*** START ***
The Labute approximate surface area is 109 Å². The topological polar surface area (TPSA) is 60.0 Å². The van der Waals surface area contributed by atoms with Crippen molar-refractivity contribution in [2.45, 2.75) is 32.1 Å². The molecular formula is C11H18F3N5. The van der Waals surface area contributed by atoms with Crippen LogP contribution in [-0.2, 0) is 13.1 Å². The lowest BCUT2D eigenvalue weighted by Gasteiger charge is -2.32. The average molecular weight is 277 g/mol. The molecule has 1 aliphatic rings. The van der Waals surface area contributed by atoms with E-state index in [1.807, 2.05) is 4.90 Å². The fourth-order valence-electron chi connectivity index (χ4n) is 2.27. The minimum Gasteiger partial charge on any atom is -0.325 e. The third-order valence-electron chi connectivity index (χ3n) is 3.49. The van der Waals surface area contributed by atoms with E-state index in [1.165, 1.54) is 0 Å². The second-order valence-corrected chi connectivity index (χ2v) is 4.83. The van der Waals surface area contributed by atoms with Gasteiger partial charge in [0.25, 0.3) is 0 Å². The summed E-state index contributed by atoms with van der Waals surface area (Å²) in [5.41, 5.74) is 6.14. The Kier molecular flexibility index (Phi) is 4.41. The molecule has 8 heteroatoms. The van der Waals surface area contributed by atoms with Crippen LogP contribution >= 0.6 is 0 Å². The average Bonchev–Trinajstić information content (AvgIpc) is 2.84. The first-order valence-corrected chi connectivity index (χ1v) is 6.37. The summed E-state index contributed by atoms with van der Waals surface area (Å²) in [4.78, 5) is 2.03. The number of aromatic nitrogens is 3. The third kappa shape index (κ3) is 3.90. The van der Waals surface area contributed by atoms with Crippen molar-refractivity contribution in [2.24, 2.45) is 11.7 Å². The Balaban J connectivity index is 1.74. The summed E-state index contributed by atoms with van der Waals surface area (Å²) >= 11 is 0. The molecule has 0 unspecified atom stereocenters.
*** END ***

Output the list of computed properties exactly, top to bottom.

The Labute approximate surface area is 109 Å². The topological polar surface area (TPSA) is 60.0 Å². The van der Waals surface area contributed by atoms with Crippen molar-refractivity contribution in [2.45, 2.75) is 32.1 Å². The molecular formula is C11H18F3N5. The van der Waals surface area contributed by atoms with Crippen LogP contribution in [-0.2, 0) is 13.1 Å². The lowest BCUT2D eigenvalue weighted by Gasteiger charge is -2.32. The average molecular weight is 277 g/mol. The molecule has 1 aliphatic rings. The van der Waals surface area contributed by atoms with E-state index in [1.807, 2.05) is 4.90 Å². The fourth-order valence-electron chi connectivity index (χ4n) is 2.27. The minimum Gasteiger partial charge on any atom is -0.325 e. The third-order valence-electron chi connectivity index (χ3n) is 3.49. The van der Waals surface area contributed by atoms with E-state index in [1.165, 1.54) is 0 Å². The second-order valence-corrected chi connectivity index (χ2v) is 4.83. The van der Waals surface area contributed by atoms with Gasteiger partial charge in [0.25, 0.3) is 0 Å². The summed E-state index contributed by atoms with van der Waals surface area (Å²) in [5.41, 5.74) is 6.14. The Kier molecular flexibility index (Phi) is 4.41. The molecule has 8 heteroatoms. The van der Waals surface area contributed by atoms with Crippen LogP contribution >= 0.6 is 0 Å². The average Bonchev–Trinajstić information content (AvgIpc) is 2.84. The first-order valence-corrected chi connectivity index (χ1v) is 6.37. The summed E-state index contributed by atoms with van der Waals surface area (Å²) in [4.78, 5) is 2.03. The number of aromatic nitrogens is 3. The third kappa shape index (κ3) is 3.90. The van der Waals surface area contributed by atoms with Crippen molar-refractivity contribution in [2.24, 2.45) is 11.7 Å². The Balaban J connectivity index is 1.74. The summed E-state index contributed by atoms with van der Waals surface area (Å²) >= 11 is 0. The molecule has 0 unspecified atom stereocenters.